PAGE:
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Can Shishkin and Constitution Hill lead British fightback?

Much has been made of Ireland’s current dominance at the top end of the National Hunt game – a debate which was really sparked after the raiding party’s total dominance of the 2021 Festival.

While there has been a definite sea change in the balance of power in recent years, few could have envisaged the Irish would ever manage to win a staggering 23 of the 28 races on offer in the Cotswolds.

It is widely expected that the majority of this year’s Festival heroes will again be trained in Ireland, but the home team will certainly hope to put up more of a fight this time around.

With behind-closed-doors festivals hopefully a thing of the past, the Prestbury Park grandstands will once again be packed to the rafters to witness the latest Anglo-Irish turf war.

Ahead of this year’s meeting, we assess five of the chief hopes for the home team, and five horses likely to ensure Irish eyes are smiling once again as the battle for the Prestbury Cup resumes.


Constitution Hill – Nicky Henderson – Supreme Novices’ Hurdle

Constitution Hill was brilliant in the Tolworth
Constitution Hill was brilliant in the Tolworth (Steven Paston/PA)

The British contingent, and Nicky Henderson in particular, will be hoping to get the Festival off to a flying start in the traditional curtain-raiser. The master of Seven Barrows is preparing to fire a two-pronged assault, with Constitution Hill joined by expensive purchase Jonbon, both of whom have yet to taste defeat under rules. It is not easy to split the pair, but the fact that Constitution Hill beat Might I further at Sandown than Jonbon did at Haydock means he is preferred in the market. By all accounts the Blue Bresil gelding does not set the world alight on the Lambourn gallops, but he has been hugely impressive in two starts on the track and a hat-trick could be in the offing at Cheltenham.

Edwardstone – Alan King – Arkle Trophy

Edwardstone on his way to winning at Kempton
Edwardstone on his way to winning at Kempton (Steven Paston/PA)

Alan King’s charge has firmly established himself as Britain’s leading Arkle hope in what does not look the strongest renewal of the two-mile novice chasing championship. There was not much to choose between Blue Lord and Riviere D’etel in a thrilling Irish Arkle a few weeks ago, whereas Edwardstone comprehensively outgunned the smart Third Time Lucki in the Kingmaker at Warwick on his latest appearance. In truth, the eight-year-old has not been hard pressed to win his last four races and given he has run well at Cheltenham before, he looks the one to beat for a trainer who won successive renewals of this race in 2006 and 2007 with Voy Por Ustedes and My Way De Solzen.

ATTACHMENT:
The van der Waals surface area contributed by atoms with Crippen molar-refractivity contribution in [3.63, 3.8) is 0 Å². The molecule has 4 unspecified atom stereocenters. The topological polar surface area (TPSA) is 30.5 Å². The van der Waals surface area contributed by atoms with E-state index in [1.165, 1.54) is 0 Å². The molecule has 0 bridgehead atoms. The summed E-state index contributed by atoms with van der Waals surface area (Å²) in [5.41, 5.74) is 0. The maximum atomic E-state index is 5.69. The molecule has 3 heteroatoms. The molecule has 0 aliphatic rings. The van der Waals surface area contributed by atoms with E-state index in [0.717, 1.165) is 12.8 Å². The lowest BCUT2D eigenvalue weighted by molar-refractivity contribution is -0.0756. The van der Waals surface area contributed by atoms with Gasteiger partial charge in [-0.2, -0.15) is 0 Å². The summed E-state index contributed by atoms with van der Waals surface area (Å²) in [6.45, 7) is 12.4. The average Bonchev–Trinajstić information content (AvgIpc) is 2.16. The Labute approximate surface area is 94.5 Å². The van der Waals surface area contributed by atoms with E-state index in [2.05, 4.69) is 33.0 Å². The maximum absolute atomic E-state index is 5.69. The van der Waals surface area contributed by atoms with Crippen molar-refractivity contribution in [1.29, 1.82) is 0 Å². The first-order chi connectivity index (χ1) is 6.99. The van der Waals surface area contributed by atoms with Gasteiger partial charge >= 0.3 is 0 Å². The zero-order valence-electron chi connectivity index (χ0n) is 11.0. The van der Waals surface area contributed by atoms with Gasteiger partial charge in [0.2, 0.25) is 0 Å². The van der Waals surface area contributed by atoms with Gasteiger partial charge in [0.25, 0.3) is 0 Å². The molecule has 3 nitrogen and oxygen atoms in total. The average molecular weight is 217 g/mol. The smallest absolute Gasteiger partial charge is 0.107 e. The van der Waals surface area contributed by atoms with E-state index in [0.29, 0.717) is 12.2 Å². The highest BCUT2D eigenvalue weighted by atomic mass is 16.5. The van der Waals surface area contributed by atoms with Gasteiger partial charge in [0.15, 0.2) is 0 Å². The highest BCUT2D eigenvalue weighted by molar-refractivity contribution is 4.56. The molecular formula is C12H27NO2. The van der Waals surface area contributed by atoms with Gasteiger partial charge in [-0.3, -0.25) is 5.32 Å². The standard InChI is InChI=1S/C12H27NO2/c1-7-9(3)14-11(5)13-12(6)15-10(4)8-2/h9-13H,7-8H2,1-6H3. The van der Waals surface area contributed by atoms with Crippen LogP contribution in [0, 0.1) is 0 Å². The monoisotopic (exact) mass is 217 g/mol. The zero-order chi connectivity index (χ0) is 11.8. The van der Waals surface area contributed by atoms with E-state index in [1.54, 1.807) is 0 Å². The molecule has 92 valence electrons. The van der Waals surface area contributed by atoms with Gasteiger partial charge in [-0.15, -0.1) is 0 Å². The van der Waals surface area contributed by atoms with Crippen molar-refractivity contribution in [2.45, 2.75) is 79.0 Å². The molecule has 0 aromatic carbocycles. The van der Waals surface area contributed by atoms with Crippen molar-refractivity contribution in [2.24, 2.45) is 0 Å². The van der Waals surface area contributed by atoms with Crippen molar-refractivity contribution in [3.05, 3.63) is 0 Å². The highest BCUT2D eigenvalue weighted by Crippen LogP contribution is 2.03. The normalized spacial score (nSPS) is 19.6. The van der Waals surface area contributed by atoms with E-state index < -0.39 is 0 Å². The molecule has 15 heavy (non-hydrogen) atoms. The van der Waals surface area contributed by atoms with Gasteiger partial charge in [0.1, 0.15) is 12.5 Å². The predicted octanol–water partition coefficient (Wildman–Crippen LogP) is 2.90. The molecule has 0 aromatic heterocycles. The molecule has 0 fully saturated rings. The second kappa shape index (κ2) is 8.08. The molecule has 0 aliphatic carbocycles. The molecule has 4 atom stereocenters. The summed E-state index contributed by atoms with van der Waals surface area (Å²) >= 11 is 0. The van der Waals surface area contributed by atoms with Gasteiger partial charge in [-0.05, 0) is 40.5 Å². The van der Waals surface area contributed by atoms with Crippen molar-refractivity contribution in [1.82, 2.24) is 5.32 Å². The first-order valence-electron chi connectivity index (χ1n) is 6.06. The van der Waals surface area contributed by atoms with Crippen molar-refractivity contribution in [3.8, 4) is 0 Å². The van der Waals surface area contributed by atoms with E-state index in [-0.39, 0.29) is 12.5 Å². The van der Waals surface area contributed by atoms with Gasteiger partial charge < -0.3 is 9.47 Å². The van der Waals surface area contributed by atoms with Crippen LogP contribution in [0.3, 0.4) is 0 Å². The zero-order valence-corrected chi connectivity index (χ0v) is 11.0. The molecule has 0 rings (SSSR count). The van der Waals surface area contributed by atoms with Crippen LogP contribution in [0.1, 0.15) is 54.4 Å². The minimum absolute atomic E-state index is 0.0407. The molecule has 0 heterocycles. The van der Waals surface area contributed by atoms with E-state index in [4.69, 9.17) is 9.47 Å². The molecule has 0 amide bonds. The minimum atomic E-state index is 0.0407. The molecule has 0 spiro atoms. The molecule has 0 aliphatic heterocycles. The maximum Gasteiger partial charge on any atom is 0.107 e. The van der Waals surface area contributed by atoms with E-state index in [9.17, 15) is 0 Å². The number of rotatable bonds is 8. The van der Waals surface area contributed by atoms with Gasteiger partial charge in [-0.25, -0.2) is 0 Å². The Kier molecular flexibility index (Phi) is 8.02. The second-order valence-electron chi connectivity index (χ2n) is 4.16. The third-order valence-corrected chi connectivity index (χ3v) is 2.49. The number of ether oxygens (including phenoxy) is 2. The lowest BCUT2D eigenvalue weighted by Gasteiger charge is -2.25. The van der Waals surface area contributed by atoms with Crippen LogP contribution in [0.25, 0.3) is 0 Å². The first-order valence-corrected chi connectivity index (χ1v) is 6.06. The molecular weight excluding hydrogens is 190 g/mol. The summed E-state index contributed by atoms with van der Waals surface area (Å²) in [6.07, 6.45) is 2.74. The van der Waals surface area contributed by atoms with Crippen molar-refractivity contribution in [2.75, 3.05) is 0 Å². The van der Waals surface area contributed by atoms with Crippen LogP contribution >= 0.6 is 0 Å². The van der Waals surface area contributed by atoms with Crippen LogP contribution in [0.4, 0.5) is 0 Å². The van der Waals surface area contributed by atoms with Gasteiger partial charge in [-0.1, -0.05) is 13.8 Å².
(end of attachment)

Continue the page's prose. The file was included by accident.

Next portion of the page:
Bravemansgame – Paul Nicholls – Brown Advisory Novices’ Chase

Bravemansgame has been foot-perfect over fences thus far
Bravemansgame has been foot-perfect over fences thus far (Alan Crowhurst/PA)

A Grade One-winning hurdler last season, the seven-year-old was put in his place at Cheltenham and Aintree in the spring – but it could be a different story this year. This imposing type always promised to make up into an even better chaser and has so far lived up to the billing with four brilliant displays over fences. His accurate jumping is undoubtedly his biggest weapon and his recent handicap success at Newbury saw his mark elevated into the mid-160s, which is exceptional for a novice. With Galopin Des Champs seemingly headed elsewhere, this looks his for the taking.

Shishkin – Nicky Henderson – Queen Mother Champion Chase

Shishkin in action at Aintree
Shishkin in action at Aintree (Alan Crowhurst/PA)

Undoubtedly Britain’s biggest gun, Shishkin will return to the Cotswolds bidding for a third Festival win following his previous triumphs in the Supreme and the Arkle. His record of seven from seven over fences speaks for itself – and his recent defeat of Energumene in an enthralling Clarence House at Ascot will go down in National Hunt folklore. The pair are set to renew rivalry, while the presence of Energumene’s stablemate Chacun Pour Soi adds further spice. But Energumene has never been to Cheltenham and Chacun Pour Soi has twice failed to live up to expectations on British soil. With Shishkin there are really no question marks and there is every chance he will raise the roof once again.

Pats Fancy – Rebecca Curtis – National Hunt Chase

Pats Fancy jumps a fence at Chepstow
Pats Fancy jumps a fence at Chepstow (David Davies/PA)